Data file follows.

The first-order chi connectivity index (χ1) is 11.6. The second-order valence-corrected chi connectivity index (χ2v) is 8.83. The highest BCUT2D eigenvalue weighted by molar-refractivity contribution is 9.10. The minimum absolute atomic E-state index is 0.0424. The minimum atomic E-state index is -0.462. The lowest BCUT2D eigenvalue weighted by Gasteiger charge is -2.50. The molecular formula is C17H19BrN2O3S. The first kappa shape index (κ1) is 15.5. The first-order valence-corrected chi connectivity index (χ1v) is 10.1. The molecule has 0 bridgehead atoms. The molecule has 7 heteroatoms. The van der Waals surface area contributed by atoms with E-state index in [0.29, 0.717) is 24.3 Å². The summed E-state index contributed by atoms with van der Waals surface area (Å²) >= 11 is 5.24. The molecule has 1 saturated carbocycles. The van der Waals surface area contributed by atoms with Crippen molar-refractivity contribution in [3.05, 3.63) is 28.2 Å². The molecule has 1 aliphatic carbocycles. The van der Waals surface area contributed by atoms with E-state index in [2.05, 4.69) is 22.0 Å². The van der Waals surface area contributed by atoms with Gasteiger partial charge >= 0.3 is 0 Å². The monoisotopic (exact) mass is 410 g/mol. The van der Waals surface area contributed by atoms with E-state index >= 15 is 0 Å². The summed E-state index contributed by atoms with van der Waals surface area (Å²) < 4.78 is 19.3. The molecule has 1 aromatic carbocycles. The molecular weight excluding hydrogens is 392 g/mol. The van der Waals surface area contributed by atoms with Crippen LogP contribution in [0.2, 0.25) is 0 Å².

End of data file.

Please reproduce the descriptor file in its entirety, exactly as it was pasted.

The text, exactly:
The first-order chi connectivity index (χ1) is 11.6. The second-order valence-corrected chi connectivity index (χ2v) is 8.83. The highest BCUT2D eigenvalue weighted by molar-refractivity contribution is 9.10. The minimum absolute atomic E-state index is 0.0424. The minimum atomic E-state index is -0.462. The lowest BCUT2D eigenvalue weighted by Gasteiger charge is -2.50. The molecular formula is C17H19BrN2O3S. The first kappa shape index (κ1) is 15.5. The first-order valence-corrected chi connectivity index (χ1v) is 10.1. The molecule has 0 bridgehead atoms. The molecule has 7 heteroatoms. The van der Waals surface area contributed by atoms with E-state index in [0.29, 0.717) is 24.3 Å². The summed E-state index contributed by atoms with van der Waals surface area (Å²) >= 11 is 5.24. The molecule has 1 saturated carbocycles. The van der Waals surface area contributed by atoms with Crippen molar-refractivity contribution in [3.05, 3.63) is 28.2 Å². The molecule has 1 aliphatic carbocycles. The van der Waals surface area contributed by atoms with E-state index in [2.05, 4.69) is 22.0 Å². The van der Waals surface area contributed by atoms with Gasteiger partial charge >= 0.3 is 0 Å². The monoisotopic (exact) mass is 410 g/mol. The van der Waals surface area contributed by atoms with E-state index >= 15 is 0 Å². The summed E-state index contributed by atoms with van der Waals surface area (Å²) < 4.78 is 19.3. The molecule has 1 aromatic carbocycles. The molecular weight excluding hydrogens is 392 g/mol. The van der Waals surface area contributed by atoms with Crippen LogP contribution in [0.2, 0.25) is 0 Å².